Hua diao jiu, Nu er hong: Originates from Shaoxing, along the eastern coast of Zhe jiang in China. This alcoholic beverage contains 16% alcohol and is made from glutinous rice and wheat, the name nu er hong comes from the tradition of people burying the liquor underground when a daughter is born and digging it up to serve it at her wedding banquet when she gets married. Hence the name Nu er hong, which can be translated into Daughter Red. Red being the auspicious color associated with joy and happiness and marriage.

Fen jiu: Dating back to 550 A.D, this liquor is the original white liquor made from sorghum. Fen jiu has 63% to 65% alcohol content and is one of the strongest Chinese liquor.

Er Guo Tou: the name Er Guo Tou can be translated to “head of the second pot”. A strong clear distilled liquor, it is a popular drink among the blue collared workers of North and Northeastern China, particularly Beijing.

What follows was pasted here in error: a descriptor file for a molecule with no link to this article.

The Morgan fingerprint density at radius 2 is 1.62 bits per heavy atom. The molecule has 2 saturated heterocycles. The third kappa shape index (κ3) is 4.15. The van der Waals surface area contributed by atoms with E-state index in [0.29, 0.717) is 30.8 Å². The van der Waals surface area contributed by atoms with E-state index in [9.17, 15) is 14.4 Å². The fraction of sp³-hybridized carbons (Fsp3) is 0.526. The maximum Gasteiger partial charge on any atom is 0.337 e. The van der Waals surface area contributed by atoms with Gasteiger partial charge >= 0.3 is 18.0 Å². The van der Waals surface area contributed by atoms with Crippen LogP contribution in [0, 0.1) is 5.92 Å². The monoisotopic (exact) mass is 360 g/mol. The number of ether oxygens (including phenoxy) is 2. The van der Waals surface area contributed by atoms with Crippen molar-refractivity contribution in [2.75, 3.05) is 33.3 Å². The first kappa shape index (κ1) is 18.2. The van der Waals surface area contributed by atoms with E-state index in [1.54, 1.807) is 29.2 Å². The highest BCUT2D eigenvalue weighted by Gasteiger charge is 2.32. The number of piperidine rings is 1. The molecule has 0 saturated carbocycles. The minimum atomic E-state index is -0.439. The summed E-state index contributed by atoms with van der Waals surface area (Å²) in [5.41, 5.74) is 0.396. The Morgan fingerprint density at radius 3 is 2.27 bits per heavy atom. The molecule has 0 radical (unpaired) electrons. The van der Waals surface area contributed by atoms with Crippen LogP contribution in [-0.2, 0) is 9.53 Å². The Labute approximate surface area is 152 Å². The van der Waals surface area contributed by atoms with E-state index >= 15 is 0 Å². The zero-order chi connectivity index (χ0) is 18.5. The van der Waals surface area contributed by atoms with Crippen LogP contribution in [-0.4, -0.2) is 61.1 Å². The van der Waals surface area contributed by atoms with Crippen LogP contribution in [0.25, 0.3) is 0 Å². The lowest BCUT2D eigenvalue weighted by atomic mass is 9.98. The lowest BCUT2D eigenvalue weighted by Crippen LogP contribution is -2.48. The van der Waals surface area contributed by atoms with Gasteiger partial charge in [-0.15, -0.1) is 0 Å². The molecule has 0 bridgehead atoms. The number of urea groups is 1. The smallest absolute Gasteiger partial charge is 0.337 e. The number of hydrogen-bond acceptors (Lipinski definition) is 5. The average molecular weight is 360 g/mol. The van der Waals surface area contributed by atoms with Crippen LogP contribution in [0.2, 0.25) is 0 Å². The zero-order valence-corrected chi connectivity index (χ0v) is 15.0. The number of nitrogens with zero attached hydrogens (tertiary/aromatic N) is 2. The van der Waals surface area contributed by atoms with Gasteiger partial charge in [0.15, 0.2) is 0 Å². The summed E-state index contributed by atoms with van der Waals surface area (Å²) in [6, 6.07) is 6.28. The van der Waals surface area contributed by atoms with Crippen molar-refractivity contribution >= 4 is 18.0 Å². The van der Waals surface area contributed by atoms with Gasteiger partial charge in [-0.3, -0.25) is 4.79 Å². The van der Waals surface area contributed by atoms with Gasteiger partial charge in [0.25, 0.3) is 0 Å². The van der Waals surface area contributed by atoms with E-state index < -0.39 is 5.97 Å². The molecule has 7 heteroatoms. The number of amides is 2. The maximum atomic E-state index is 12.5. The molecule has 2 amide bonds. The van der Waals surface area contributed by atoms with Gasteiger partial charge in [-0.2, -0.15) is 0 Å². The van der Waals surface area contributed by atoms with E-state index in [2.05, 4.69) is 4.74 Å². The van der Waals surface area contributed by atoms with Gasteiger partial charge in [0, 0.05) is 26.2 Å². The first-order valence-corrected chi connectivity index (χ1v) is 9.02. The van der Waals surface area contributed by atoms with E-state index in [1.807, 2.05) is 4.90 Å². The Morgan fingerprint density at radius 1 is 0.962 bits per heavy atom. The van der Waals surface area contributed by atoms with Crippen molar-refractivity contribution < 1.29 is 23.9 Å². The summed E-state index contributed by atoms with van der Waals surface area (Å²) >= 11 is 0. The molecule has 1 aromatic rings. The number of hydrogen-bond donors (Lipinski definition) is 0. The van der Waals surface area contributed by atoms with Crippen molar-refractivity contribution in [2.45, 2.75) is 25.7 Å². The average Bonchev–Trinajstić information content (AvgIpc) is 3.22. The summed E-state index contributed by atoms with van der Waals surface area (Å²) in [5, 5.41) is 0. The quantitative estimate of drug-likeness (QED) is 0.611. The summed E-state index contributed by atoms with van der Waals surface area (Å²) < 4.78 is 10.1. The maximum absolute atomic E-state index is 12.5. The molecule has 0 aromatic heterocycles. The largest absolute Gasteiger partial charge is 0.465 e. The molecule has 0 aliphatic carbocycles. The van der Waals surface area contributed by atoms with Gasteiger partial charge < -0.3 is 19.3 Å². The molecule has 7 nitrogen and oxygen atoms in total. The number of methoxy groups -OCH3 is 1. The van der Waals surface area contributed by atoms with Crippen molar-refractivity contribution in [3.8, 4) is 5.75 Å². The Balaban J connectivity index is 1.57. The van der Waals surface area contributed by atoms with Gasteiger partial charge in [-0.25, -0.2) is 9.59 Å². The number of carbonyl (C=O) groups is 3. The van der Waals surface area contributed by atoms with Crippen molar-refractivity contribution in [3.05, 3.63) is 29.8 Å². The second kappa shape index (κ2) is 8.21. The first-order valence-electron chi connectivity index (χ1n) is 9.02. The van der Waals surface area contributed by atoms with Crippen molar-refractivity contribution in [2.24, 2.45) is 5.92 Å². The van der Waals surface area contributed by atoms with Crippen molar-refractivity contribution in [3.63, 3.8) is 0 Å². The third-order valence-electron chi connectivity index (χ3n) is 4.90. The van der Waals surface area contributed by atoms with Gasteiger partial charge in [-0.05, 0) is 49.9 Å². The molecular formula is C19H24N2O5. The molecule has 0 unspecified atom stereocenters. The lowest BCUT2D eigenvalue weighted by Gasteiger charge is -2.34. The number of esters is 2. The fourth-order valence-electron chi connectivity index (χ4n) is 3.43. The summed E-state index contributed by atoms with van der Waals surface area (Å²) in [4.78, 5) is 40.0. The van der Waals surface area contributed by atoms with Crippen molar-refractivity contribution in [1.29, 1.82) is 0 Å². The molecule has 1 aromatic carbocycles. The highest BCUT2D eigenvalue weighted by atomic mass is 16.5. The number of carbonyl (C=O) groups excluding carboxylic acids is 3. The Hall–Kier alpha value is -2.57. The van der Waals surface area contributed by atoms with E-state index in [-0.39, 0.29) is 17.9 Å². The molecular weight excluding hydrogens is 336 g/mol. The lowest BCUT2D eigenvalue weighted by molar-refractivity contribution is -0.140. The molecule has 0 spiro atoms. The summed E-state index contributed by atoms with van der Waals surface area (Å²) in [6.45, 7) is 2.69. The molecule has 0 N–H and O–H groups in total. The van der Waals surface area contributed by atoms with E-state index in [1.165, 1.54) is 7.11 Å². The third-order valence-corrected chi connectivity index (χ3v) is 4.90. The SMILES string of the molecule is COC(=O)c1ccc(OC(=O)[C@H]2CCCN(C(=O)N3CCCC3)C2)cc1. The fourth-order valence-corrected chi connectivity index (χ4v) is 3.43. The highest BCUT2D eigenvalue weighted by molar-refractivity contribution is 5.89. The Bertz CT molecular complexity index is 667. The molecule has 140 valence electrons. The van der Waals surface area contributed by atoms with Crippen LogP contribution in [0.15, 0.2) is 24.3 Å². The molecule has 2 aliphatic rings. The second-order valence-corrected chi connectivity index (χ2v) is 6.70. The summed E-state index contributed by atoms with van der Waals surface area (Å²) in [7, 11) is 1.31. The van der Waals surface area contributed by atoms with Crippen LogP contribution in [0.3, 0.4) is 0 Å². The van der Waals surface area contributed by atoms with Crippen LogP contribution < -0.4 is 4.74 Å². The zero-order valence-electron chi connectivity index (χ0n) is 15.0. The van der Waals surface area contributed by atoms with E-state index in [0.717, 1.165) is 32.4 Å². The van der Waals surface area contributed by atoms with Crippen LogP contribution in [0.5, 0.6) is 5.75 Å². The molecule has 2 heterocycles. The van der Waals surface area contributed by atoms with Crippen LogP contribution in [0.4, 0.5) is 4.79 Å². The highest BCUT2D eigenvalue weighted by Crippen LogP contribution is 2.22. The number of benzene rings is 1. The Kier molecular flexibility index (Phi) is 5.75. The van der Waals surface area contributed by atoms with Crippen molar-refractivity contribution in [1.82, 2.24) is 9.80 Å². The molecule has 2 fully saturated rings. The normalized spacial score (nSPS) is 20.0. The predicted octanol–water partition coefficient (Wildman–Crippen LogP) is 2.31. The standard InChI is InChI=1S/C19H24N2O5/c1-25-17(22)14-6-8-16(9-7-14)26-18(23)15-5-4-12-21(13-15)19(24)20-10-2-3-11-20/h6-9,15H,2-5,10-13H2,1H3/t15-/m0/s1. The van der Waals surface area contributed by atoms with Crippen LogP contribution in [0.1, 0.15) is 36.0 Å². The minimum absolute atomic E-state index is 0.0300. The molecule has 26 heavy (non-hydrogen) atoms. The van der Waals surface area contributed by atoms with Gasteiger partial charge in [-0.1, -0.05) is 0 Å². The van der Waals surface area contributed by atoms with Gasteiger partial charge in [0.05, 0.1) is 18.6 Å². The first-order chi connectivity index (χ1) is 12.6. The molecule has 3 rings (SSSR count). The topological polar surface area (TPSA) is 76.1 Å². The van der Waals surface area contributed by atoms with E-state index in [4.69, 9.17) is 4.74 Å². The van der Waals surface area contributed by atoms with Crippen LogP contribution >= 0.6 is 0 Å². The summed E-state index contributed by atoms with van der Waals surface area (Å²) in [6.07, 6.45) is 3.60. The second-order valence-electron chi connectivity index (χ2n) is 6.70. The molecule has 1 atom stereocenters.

Mao Tai: Originating from the town “Mao Tai”, this liquor is named after its place of birth. Mao Tia is distilled from wheat and sorghum and produced through a process that involves seven iterations of brewing cycles. One of the most famous Chinese liquors, Mao Tai won a medal at the 1915 Panama-Pacific Exposition. It was also the drink Mao Ze Dong served Richard Nixon on his visit to China. Henry Kissinger once famously remarked to Deng Xiaoping that “If we drink enough Mao Tai, we can solve anything.”

Gao Liang jiu: First appeared in Ming dynasty, Gao Liang jiu is another well known Chinese liquor. Its name comes from Gao liang, a unique variety of sorghum out of which, this liquor is produced.

Shaoxing jiu: One of most famous variety of yellow wine, it originated from Shaoxing region of Zhejiang province of China. Today, it is also brewed in Taiwan. It is famous not only as a beverage but is used in preparing bruised pork belly dish that is known to be Mao Zedong’s favorite dish. Also used to marinate chicken to prepare the dearly loved drunken chicken dish.

Mei gui lu jiu: Known as “Rose Essence Liquor”, the beautifully named liquor is a variety of Gao Liang jiu and is distilled with a special species of rose and crystal sugar.